When I travel in Central Europe, which is where I grew up, every hotel and “pension” (family hotel) usually offers TV channels in several languages for foreign tourists, including English, French and German.
If you travel or live in United States, only English and a few TV channels in Spanish are available in most commercial packages sold by cable and satellite TV operators. It is quite complicated and expensive if you want to subscribe to a TV channel in another language.
When Cox Communication, my local cable TV provider, started offering programming in a number of foreign languages about 2 years ago, I subscribed to German, French and Japanese programming at the cost of 10 to 20 dollars per channel.
It is such a relief to be able to escape after 30 years from the English language ghetto through a large, high-definition TV set. The foreign language TV situation is not as hopeless in big cities with a large population of recent immigrants. I remember that I used to listen to a Polish FM broadcast in San Francisco on Sunday morning in early eighties, and that in mid eighties, the local multilingual cable channel 26 had programs in different languages every few hours for the immigrant salad bowl that is the San Francisco Bay Area.
But here in the southern Bible Belt, (I have about 8 religious channels in my cable package which I can’t get rid of), it was English and Spanish only for a long time until Cox finally figured out how to make money on other languages 2 years ago. With Internet radio and Internet TV, I can listen to any station in any tiny town anywhere in the world, of course, or watch a grainy TV picture on my PC. But I like my steaks well done and my TV programs on a large screen, in high definition and with surround sound.
I really like the English language. It is a language that I have been using predominantly for the last 30 years. But if I can’t hear other languages that I love at least as much as English, I feel that something is missing in my life.
To me, the comparison of cultural and linguistic differences between different countries is the ultimate thrill. One way to look at the differences between “America” and “Europe” is to compare the American and European concept of “reality television” shows.
In the American show “Cops” (Whatcha gonna do when they come for you, bad boy, bad boy!), I usually see black and white cops chasing a young, shirtless dude, who is usually black and high on weed or worse. He jumps a few fences and runs through a few backyards before the cops finally slap the hand cuffs on him and take him to jail. Unlike on German TV, the faces of the young people being chased by American cops are usually not blocked out. They show them on our TV because otherwise the show would not be nearly as much fun to watch.
On a typical show of a comparable German “cops dokutainment” show called “Toto & Harry”, two avuncular German policemen called Toto and Harry explain to wayward children smoking something (weed?) at night in a park that what they do is really stupid and dangerou, before they take them home to their mothers. In another “dukutainment” episode, Toto & Harry find a peaceful solution to a fight between drunk hoboes and shortchanged prostitutes in front of a restaurant. This is the kind of work Toto & Harry specialize in. Drunk teenage delinquents usually talk back to cops in Germany using language that would land them in front of a judge in my country. Apparently, not in Germany. Toto & Harry laugh it off and seem to be enjoying themselves.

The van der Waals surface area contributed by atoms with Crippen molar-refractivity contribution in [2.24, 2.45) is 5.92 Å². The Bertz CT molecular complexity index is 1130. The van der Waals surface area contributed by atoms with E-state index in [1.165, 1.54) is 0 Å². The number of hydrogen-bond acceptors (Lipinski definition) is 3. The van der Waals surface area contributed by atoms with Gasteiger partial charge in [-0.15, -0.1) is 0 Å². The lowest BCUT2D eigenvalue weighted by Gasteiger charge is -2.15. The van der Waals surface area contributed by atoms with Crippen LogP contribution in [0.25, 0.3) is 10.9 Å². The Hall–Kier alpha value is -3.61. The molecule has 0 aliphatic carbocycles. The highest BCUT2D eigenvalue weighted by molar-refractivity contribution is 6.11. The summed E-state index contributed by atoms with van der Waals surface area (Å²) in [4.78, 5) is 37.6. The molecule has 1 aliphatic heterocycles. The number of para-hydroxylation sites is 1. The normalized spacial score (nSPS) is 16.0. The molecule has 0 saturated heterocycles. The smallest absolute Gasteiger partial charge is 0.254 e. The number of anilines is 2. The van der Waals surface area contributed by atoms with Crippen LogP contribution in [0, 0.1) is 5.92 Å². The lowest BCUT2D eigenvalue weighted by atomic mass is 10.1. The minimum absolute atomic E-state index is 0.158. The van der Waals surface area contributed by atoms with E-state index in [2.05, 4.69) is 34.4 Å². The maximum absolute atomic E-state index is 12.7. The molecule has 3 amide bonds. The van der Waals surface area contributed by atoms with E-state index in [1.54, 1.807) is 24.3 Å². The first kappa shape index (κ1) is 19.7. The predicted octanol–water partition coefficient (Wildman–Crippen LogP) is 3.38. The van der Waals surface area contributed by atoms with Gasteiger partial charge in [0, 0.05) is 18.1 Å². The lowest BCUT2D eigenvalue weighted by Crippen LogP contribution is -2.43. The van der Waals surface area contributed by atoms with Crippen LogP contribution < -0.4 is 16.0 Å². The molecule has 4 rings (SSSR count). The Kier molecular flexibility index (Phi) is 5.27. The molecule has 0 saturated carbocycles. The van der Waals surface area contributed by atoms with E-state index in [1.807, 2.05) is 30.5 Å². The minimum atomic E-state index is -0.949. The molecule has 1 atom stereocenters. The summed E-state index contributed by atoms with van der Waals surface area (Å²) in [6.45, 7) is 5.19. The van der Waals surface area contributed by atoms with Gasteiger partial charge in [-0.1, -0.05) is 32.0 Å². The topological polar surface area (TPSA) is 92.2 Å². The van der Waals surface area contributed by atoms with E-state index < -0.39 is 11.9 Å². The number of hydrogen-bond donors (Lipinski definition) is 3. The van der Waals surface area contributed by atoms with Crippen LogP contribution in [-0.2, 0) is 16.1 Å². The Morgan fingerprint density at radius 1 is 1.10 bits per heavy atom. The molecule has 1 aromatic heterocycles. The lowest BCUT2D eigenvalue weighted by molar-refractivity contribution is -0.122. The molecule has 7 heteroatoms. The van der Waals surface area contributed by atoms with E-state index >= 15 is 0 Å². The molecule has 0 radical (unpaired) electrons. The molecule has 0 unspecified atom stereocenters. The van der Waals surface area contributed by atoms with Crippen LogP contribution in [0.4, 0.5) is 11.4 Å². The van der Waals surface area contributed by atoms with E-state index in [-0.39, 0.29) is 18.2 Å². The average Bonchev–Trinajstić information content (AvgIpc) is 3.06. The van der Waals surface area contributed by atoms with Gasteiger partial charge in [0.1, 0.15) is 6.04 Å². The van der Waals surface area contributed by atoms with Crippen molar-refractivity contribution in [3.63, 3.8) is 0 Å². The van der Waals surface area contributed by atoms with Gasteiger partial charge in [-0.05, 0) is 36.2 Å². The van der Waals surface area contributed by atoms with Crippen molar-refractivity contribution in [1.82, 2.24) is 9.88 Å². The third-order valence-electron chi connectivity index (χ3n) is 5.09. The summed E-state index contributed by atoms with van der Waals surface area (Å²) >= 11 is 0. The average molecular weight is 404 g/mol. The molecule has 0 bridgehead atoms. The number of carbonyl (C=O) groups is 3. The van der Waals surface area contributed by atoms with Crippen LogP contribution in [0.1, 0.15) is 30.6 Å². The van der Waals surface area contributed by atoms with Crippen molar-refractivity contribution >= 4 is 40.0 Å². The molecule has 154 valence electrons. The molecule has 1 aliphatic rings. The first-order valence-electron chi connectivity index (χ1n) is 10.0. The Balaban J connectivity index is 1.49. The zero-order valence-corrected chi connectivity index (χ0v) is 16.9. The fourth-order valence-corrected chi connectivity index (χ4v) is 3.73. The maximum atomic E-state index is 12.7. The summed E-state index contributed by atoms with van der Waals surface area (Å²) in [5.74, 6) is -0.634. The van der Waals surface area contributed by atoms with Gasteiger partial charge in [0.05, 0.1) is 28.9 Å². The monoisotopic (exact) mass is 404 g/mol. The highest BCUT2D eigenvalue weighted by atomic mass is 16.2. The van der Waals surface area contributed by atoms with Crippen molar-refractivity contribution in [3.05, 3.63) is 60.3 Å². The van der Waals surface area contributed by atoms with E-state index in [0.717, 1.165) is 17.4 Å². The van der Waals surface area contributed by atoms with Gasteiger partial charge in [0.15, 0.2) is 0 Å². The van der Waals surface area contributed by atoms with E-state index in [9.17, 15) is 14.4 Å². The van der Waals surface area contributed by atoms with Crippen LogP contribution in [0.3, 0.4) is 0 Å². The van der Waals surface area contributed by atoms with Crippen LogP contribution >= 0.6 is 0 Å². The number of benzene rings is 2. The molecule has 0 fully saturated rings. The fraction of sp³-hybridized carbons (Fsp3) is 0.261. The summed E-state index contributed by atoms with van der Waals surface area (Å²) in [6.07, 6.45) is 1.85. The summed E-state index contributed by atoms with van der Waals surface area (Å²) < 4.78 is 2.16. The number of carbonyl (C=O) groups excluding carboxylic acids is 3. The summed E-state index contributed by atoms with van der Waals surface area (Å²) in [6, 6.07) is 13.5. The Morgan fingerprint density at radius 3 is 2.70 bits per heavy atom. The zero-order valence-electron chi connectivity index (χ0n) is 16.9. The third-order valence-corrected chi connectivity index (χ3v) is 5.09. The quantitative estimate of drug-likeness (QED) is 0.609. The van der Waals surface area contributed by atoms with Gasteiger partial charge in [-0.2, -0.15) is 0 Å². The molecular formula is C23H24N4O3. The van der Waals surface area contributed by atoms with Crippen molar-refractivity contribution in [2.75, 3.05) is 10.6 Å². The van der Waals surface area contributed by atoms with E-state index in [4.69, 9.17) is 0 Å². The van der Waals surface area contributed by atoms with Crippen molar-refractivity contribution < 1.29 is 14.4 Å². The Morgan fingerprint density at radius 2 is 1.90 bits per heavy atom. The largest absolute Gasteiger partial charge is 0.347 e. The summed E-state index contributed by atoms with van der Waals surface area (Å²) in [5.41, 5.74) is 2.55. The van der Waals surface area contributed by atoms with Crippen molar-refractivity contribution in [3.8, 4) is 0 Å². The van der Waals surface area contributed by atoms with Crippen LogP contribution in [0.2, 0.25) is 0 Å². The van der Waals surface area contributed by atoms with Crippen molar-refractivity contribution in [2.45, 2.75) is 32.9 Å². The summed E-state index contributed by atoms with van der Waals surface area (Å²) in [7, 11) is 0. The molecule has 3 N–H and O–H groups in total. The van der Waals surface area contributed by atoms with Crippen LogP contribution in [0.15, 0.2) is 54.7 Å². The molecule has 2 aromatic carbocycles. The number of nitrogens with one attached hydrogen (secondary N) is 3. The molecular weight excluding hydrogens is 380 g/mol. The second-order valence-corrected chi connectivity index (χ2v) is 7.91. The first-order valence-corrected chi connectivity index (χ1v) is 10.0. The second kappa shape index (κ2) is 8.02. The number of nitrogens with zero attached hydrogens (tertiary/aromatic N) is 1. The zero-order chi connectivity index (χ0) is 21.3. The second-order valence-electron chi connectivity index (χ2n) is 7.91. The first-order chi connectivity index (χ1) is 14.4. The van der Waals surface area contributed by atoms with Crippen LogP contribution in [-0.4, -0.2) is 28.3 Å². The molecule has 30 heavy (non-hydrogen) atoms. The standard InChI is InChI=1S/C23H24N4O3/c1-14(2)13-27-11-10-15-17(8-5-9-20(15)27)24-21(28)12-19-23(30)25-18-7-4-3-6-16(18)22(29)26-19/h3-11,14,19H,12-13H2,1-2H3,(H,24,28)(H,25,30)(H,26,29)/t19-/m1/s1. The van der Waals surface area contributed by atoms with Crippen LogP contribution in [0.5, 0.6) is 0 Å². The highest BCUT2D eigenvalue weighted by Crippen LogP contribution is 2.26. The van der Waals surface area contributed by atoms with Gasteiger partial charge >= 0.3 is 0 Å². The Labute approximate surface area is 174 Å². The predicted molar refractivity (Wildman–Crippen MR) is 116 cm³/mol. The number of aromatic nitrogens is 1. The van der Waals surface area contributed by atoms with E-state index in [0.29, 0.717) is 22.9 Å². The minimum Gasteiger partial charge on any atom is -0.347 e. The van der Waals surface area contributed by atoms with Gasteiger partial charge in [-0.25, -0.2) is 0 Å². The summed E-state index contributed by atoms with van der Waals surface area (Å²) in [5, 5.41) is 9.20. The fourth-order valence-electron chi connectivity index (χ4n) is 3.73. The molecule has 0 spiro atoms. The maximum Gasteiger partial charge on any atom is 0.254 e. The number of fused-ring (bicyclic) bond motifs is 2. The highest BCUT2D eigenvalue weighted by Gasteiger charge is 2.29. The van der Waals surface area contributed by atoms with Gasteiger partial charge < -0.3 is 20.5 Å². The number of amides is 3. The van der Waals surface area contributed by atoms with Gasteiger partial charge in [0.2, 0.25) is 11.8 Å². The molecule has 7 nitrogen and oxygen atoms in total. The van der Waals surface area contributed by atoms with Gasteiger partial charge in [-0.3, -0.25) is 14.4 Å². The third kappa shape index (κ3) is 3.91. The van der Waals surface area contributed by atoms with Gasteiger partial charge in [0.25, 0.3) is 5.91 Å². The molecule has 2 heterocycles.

Kids have to go in front of a judge here for every stupid infraction, partly because that is how the police departments generate revenue. And since unlike in Europe, teenagers can’t legally have a beer in America until they turn 21, this wonderful law has been paying the salaries of judges, policemen and the mortgages of lawyers in the land of the free for the last two decades, because obviously, kids will start drinking once they turn about 16 regardless of some stupid law. Toto & Harry would simply take the drunk kids to their parents. Here, stupid kids are money makers for the system since their parents have money.
My guess is that Toto & Harry would not last very long at LAPD or NYPD. Although, who knows, maybe I am wrong about the differences that I see between the police here and in Germany. After all, there was only one instance of one “white shirt” policeman pepper-spraying helpless women trapped in orange netting at the Occupy Wall Street demonstrations so far. The police has so far displayed mostly restraint in a number of American cities where young people are peacefully rebelling against a system that has no place for them.
But this can change very easily. All it takes is one brick through a shop window and the fury of the Wall Street will be unleashed with full force through the police, which has been so far mostly watchfully waiting, on the young, idealistic and disillusioned demonstrators.
After all, the police is not there to protect the demonstrators from themselves. The police are there to protect the 1%, who were called the moneychangers by Jesus, from people like me, which is to say from people who do honest work for living (if they can find it).
And we are not talking about Toto & Harry here.
Note: When the old lady in the clip of the German cliffhanger police drama above goes shopping and forgets her way back, police has to escort her home because she does not remember where she lives. The last time when police brought her home was 3 weeks ago.